William M. Foster and Craig Hyatt
When it comes to fans of professional sport teams who are left behind when their favorite team relocates to a new city, the authors argue that there are a variety of ways in which these fans can identify with the relocated team. This runs against the traditional conception of how left-behind fans view the franchise in its new home. Fans are thought to follow two paths: They either cheer for the team in the new city, or they stop cheering for the team altogether. The authors have found that this conception of fans is inadequate. Using the expanded model of organizational identification (EMOI), the authors find that after a team relocates there are at least five different ways a fan can identify with the relocated team: identification, disidentification, schizoidentification, neutral identification, and nonidentification. These are illustrated by fitting the stories of 23 Hartford Whalers fans into the model.
Andre M. Andrijiw and Craig G. Hyatt
In an attempt to understand the lived experiences of those individuals who grew up within the fan region of one professional hockey team yet chose instead to identify with a nonlocal alternative, the authors interviewed 20 Ontario (Canada) based fans of distant National Hockey League teams. Utilizing Brewer’s (1991, 2003) theory of optimal distinctiveness to examine the stories of participants, it was found that these fans maintained their team allegiances over time because doing so allowed them to achieve feelings of both uniqueness and belongingness. Sport managers can help facilitate feelings of belongingness by utilizing various communication and marketing strategies to better recognize and include their distant fans. Such strategies should ultimately result in the strengthening of the fan-team bond.
Craig G. Hyatt and William M. Foster
A de-escalation of team fandom model was created based on identity work theory. To both test the model and understand how once highly identified fans of sports teams could eventually become non-fans, 23 former fans of National Hockey League (NHL) teams were interviewed. The reasons given for their de-escalation in fandom can be categorized into seven themes: sport in general, the sport of hockey, the league, the team, individual players, media, and life. For those fans who remain fans of the sport, watching national teams play in international competition has been a common practice in the years since the bond with their former favorite NHL team was severed. While only a minority of participants believes it realistically possible they could ever become NHL team fans again in the future, some suggested their children or grandchildren might pull them back into fandom.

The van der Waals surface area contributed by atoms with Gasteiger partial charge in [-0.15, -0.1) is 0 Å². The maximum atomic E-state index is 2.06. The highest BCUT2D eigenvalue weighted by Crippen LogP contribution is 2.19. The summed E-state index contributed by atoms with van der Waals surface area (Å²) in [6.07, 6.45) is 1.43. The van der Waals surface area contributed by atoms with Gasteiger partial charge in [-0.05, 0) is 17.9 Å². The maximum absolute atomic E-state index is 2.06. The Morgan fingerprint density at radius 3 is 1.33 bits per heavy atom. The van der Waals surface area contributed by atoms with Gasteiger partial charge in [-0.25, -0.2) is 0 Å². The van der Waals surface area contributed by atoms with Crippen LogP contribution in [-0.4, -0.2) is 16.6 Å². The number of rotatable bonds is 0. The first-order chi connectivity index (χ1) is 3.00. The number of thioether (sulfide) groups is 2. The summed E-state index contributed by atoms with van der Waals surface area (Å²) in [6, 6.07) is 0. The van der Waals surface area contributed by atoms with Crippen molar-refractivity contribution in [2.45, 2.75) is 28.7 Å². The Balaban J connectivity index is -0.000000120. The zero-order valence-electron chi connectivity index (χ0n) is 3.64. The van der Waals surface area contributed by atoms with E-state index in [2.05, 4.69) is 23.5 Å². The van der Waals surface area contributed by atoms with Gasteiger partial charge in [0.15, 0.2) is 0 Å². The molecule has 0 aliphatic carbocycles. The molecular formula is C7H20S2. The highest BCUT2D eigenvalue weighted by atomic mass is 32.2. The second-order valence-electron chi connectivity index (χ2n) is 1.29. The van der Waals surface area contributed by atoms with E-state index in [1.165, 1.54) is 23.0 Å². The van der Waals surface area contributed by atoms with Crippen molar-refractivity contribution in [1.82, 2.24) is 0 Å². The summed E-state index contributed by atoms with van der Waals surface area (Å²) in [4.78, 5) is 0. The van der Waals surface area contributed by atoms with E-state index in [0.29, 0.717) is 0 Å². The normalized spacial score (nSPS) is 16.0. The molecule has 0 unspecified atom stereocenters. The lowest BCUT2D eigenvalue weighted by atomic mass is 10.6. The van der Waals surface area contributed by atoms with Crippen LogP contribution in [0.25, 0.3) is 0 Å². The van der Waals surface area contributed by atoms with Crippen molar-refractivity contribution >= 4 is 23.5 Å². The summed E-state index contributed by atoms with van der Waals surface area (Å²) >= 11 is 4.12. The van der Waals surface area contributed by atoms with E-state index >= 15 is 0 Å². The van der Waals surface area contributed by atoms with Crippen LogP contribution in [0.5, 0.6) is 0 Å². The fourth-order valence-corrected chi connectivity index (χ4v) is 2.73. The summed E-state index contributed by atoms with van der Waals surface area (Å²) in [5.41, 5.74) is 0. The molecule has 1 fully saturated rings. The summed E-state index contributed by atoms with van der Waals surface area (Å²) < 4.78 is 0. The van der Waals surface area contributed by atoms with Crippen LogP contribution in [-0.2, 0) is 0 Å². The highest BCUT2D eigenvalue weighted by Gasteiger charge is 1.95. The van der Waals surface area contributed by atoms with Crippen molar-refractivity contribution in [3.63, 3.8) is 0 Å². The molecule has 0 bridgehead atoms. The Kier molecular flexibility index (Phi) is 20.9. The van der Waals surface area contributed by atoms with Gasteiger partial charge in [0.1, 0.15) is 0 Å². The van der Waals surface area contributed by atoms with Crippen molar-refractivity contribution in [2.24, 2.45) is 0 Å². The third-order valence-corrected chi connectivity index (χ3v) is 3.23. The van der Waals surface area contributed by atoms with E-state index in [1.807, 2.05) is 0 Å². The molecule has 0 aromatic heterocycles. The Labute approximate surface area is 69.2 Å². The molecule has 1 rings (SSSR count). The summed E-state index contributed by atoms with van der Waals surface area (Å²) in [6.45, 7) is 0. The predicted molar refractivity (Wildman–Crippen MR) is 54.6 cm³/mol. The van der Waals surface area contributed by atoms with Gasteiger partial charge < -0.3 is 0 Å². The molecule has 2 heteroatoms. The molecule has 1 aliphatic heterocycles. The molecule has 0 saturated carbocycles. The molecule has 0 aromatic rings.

Craig Hyatt, Shannon Kerwin, Larena Hoeber and Katherine Sveinson
While the sport fan literature suggests that it is common for parents to socialize their children to cheer for specific sports and teams, recent literature proposes that children can socialize their parents into changing the parents’ sport fandom in a process sociologists and consumer behavior researchers refer to as reverse socialization. To ascertain whether children can socialize and influence their parents’ sport fandom, 20 sport fan parents were interviewed. Evidence of reverse socialization was found in 15 of the participants, manifesting itself in ways that can be categorized as either developing new or additional fandom, or changing one’s behaviors or attitudes towards their existing fandom. However, further exploration of the data suggests that future research reexamine the term “reverse socialization,” as we do not see this as a directionality of influence, but as children as socializing agents.